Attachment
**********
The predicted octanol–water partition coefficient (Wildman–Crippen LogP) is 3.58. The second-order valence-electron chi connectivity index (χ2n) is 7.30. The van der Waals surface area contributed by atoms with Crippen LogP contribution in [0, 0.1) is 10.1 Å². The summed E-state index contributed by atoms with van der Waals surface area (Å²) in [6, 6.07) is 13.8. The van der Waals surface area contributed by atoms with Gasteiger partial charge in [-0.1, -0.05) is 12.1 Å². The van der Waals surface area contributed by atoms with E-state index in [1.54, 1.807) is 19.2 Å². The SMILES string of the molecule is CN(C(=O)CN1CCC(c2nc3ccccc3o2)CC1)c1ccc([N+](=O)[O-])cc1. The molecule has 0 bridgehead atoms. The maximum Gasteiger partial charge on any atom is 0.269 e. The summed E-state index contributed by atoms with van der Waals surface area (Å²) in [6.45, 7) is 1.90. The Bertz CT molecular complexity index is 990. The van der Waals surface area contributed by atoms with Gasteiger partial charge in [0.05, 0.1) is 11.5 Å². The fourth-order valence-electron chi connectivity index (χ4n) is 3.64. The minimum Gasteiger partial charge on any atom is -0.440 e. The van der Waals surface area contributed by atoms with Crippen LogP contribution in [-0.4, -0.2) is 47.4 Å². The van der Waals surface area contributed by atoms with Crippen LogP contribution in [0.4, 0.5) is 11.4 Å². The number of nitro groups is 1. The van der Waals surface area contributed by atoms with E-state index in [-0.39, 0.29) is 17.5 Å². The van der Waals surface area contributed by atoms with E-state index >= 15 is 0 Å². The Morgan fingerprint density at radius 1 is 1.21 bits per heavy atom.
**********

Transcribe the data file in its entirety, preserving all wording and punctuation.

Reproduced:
The predicted octanol–water partition coefficient (Wildman–Crippen LogP) is 3.58. The second-order valence-electron chi connectivity index (χ2n) is 7.30. The van der Waals surface area contributed by atoms with Crippen LogP contribution in [0, 0.1) is 10.1 Å². The summed E-state index contributed by atoms with van der Waals surface area (Å²) in [6, 6.07) is 13.8. The van der Waals surface area contributed by atoms with Gasteiger partial charge in [-0.1, -0.05) is 12.1 Å². The van der Waals surface area contributed by atoms with E-state index in [1.54, 1.807) is 19.2 Å². The SMILES string of the molecule is CN(C(=O)CN1CCC(c2nc3ccccc3o2)CC1)c1ccc([N+](=O)[O-])cc1. The molecule has 0 bridgehead atoms. The maximum Gasteiger partial charge on any atom is 0.269 e. The summed E-state index contributed by atoms with van der Waals surface area (Å²) in [6.45, 7) is 1.90. The Bertz CT molecular complexity index is 990. The van der Waals surface area contributed by atoms with Gasteiger partial charge in [0.05, 0.1) is 11.5 Å². The fourth-order valence-electron chi connectivity index (χ4n) is 3.64. The minimum Gasteiger partial charge on any atom is -0.440 e. The van der Waals surface area contributed by atoms with Crippen LogP contribution in [-0.4, -0.2) is 47.4 Å². The van der Waals surface area contributed by atoms with Crippen LogP contribution in [0.4, 0.5) is 11.4 Å². The number of nitro groups is 1. The van der Waals surface area contributed by atoms with E-state index in [-0.39, 0.29) is 17.5 Å². The van der Waals surface area contributed by atoms with E-state index >= 15 is 0 Å². The Morgan fingerprint density at radius 1 is 1.21 bits per heavy atom.